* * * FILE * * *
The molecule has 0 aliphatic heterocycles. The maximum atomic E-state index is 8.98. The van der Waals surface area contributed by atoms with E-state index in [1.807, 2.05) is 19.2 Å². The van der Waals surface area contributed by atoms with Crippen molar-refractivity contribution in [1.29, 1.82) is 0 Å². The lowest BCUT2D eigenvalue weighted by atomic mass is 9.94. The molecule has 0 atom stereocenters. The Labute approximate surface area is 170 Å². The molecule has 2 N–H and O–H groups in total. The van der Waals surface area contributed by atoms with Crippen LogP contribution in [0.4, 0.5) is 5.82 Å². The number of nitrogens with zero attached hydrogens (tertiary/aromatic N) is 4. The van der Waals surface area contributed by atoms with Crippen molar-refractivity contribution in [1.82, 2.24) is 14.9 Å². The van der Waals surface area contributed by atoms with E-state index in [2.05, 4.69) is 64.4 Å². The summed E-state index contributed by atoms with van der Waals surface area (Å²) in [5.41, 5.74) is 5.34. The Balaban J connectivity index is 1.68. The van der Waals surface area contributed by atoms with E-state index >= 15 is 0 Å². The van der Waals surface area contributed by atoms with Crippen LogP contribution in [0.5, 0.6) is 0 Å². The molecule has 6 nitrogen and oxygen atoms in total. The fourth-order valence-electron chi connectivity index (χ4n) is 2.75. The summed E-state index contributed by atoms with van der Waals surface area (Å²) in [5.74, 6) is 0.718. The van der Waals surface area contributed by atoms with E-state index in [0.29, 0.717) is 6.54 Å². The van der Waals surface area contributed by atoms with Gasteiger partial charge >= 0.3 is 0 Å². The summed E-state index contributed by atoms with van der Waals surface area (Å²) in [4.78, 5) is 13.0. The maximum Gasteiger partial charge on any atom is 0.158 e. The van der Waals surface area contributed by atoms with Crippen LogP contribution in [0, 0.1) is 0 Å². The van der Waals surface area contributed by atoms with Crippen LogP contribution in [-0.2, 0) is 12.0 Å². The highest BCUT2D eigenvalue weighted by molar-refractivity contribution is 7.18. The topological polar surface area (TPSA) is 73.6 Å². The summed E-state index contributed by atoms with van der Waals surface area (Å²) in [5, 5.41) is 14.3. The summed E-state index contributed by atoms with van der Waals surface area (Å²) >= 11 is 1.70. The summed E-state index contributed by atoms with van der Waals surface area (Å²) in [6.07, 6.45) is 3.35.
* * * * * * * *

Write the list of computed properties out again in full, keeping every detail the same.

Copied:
The molecule has 0 aliphatic heterocycles. The maximum atomic E-state index is 8.98. The van der Waals surface area contributed by atoms with E-state index in [1.807, 2.05) is 19.2 Å². The van der Waals surface area contributed by atoms with Crippen molar-refractivity contribution in [1.29, 1.82) is 0 Å². The lowest BCUT2D eigenvalue weighted by atomic mass is 9.94. The molecule has 0 atom stereocenters. The Labute approximate surface area is 170 Å². The molecule has 2 N–H and O–H groups in total. The van der Waals surface area contributed by atoms with Crippen LogP contribution in [0.4, 0.5) is 5.82 Å². The number of nitrogens with zero attached hydrogens (tertiary/aromatic N) is 4. The van der Waals surface area contributed by atoms with Crippen molar-refractivity contribution in [1.82, 2.24) is 14.9 Å². The van der Waals surface area contributed by atoms with E-state index in [2.05, 4.69) is 64.4 Å². The summed E-state index contributed by atoms with van der Waals surface area (Å²) in [5.41, 5.74) is 5.34. The Balaban J connectivity index is 1.68. The van der Waals surface area contributed by atoms with E-state index >= 15 is 0 Å². The van der Waals surface area contributed by atoms with Crippen LogP contribution in [0.5, 0.6) is 0 Å². The molecule has 6 nitrogen and oxygen atoms in total. The fourth-order valence-electron chi connectivity index (χ4n) is 2.75. The summed E-state index contributed by atoms with van der Waals surface area (Å²) in [5.74, 6) is 0.718. The van der Waals surface area contributed by atoms with E-state index in [0.29, 0.717) is 6.54 Å². The van der Waals surface area contributed by atoms with Gasteiger partial charge >= 0.3 is 0 Å². The summed E-state index contributed by atoms with van der Waals surface area (Å²) in [4.78, 5) is 13.0. The maximum Gasteiger partial charge on any atom is 0.158 e. The van der Waals surface area contributed by atoms with Crippen LogP contribution in [0, 0.1) is 0 Å². The van der Waals surface area contributed by atoms with Crippen LogP contribution in [-0.2, 0) is 12.0 Å². The highest BCUT2D eigenvalue weighted by molar-refractivity contribution is 7.18. The topological polar surface area (TPSA) is 73.6 Å². The summed E-state index contributed by atoms with van der Waals surface area (Å²) in [5, 5.41) is 14.3. The summed E-state index contributed by atoms with van der Waals surface area (Å²) >= 11 is 1.70. The summed E-state index contributed by atoms with van der Waals surface area (Å²) in [6.07, 6.45) is 3.35.